Where 'jasmine' means tea, not a revolt against regime

Where 'jasmine' means tea, not a revolt against regime

But a stroll through one of Beijing’s upscale malls quickly demolishes such idealistic notions — and instead makes you wonder whether China’s autocrats have struck on a flexible model of long-lasting rule.

At the Oriental Plaza mall, young professionals dressed in Nikes and Abercrombie & Fitch openly profess their admiration for Communist Party governance. “Any change in the political system would just throw China into disorder. Our leaders are doing a good job,” said Guo Ting, a 30-year-old office assistant.  Educated, white-collar workers like Ms Guo are emblematic of an increasingly self-confident Chinese middle class willing to cut the government slack over its strictures and imperfections. To this group, such flaws are outweighed by the nonstop double-digit economic growth the regime has presided over, and they have come to appreciate the social stability that comes with autocratic rule.

Not to say that opposition to the status quo doesn’t exist. Dispossessed peasants regularly take to the streets over seized land. Dissidents continue to call for pluralism, though the authorities are increasingly suppressing them for fear that an Arab-style ‘jasmine revolution’ could take hold here. And disaffected young people share barbed criticisms of their leaders online — until the censors delete the posts.

But the ruling Communists, most Western experts agree, are in no danger of being toppled anytime soon. “They’ve shown themselves to be a whole lot more flexible than the Egypts and the Tunisias of the world,” said Kevin O’Brien, a China expert at the University of California, Berkeley.  Such a Darwinian ability to evolve grew out of the party’s near-death experience in 1989, when students and intellectuals occupied Tiananmen Square for seven weeks to demand free elections and an end to press restrictions, corruption and nepotism. In the years since it violently crushed those protests, the regime has found a way to satisfy many people much of the time — enough so that it has dissuaded most citizens from rolling the uncertain dice of pro-democracy street demonstrations. Until recently, China’s leadership also held out the promise of incremental political reform, although the recent Arab unrest, combined with preparations for a change in leadership next year, has effectively killed such prospects. Still, any way you run the numbers, life has undoubtedly improved for most Chinese. Over the past two decades, annual per capita urban incomes have more than tripled, to $3,100 a year; life expectancy has jumped by more than six years, to an average age of 75; and the ranks of illiterate adults have dropped by 46 million. Chinese cities, with their heady, mercantile buzz and acres of gleaming residential high-rises, embody the nation’s optimism. “Ten per cent growth solves a lot of problems,” Professor O’Brien said.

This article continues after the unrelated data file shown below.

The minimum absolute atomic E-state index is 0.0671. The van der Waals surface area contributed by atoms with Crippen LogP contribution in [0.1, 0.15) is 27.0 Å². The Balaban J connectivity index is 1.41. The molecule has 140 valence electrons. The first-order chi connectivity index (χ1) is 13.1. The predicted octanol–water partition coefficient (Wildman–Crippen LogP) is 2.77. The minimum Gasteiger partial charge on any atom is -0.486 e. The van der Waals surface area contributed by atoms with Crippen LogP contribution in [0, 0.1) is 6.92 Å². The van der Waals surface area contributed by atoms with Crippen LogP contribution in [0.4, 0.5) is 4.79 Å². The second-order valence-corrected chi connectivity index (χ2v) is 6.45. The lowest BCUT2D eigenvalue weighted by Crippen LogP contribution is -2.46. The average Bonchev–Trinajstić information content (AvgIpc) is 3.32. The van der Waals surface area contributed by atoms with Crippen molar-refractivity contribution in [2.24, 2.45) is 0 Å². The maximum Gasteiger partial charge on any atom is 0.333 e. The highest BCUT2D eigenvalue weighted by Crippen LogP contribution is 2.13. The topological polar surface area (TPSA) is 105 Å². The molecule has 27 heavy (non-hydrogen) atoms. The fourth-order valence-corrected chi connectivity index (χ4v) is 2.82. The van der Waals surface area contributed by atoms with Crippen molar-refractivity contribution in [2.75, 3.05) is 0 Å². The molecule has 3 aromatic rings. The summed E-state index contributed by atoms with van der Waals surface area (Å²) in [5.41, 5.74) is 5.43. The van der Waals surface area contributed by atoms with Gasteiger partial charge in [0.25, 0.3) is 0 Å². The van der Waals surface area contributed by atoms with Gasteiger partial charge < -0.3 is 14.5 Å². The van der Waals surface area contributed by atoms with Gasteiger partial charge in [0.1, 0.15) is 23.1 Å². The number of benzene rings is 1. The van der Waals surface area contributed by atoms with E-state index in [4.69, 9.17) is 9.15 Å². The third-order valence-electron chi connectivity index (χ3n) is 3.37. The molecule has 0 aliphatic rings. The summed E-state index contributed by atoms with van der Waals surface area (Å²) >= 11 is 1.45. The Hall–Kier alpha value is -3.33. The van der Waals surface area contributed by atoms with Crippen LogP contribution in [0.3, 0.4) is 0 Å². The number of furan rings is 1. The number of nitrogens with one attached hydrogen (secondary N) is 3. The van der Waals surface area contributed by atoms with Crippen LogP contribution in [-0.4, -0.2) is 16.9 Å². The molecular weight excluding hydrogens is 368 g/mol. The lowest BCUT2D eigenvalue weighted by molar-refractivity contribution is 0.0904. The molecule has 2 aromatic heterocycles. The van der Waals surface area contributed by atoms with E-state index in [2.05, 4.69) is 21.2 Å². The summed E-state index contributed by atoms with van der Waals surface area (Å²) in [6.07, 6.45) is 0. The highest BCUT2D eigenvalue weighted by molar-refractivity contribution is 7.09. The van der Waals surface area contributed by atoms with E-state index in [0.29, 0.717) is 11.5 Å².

Aversion against change

But economic growth alone does not explain the widespread aversion to political change one hears among intellectuals and professionals. For the country’s 70 million party members and the growing business class, the current arrangement delivers enormous advantages to those who play by the rules. The benefits can include low-interest loans from state banks and the forbearance of an all-powerful bureaucracy that could quash a company trying to start up outside the privileged club of state-owned behemoths. The current setup fosters allegiance to the party, even if it is based on the survival instinct and not a small dollop of greed. Li Fan, director of the World and China Institute, a nongovernmental group in Beijing that studies political reform, said electoral democracy would threaten the benefits entrepreneurial elites enjoy under the current system. “Those who have prospered from economic reform have no interest in sharing power or the spoils of prosperity with those beneath them,” he said.

The same can be said of the 300 million members of China’s growing middle class, many of whom subscribe to the belief that universal suffrage would overempower their impoverished rural brethren. It has become an article of faith, even among idealistic college students, that Chinese peasants are too unschooled to intelligently select the nation’s leaders. The demonisation of democracy emanates from top leaders like Wu Bangguo, the party’s top legislator, who last month warned the nation that electoral democracy would drive China “into the abyss of internal disorder.” Chiming in are celebrities like Jackie Chan, the Hong Kong actor who has denounced democratic societies like Taiwan as “chaotic,” saying the Chinese require authoritarian governance.

Although most upwardly mobile Chinese are not eager to talk about it, there is another compelling disincentive against agitating for the kind of western-style democracy they admit to admiring so much — when it is practiced in places like the US. Liu Xiaobo, the last Chinese citizen of note to call for an end to single-party rule, found himself in jail for 11 years on charges of subversion. Even his Nobel Peace Prize, awarded last October, did nothing to ease his predicament, nor has it sapped the government’s zeal for repression: In recent weeks, more than four dozen public intellectuals, rights lawyers and bloggers have been detained or disappeared by the authorities as part of an ominous new campaign against dissent.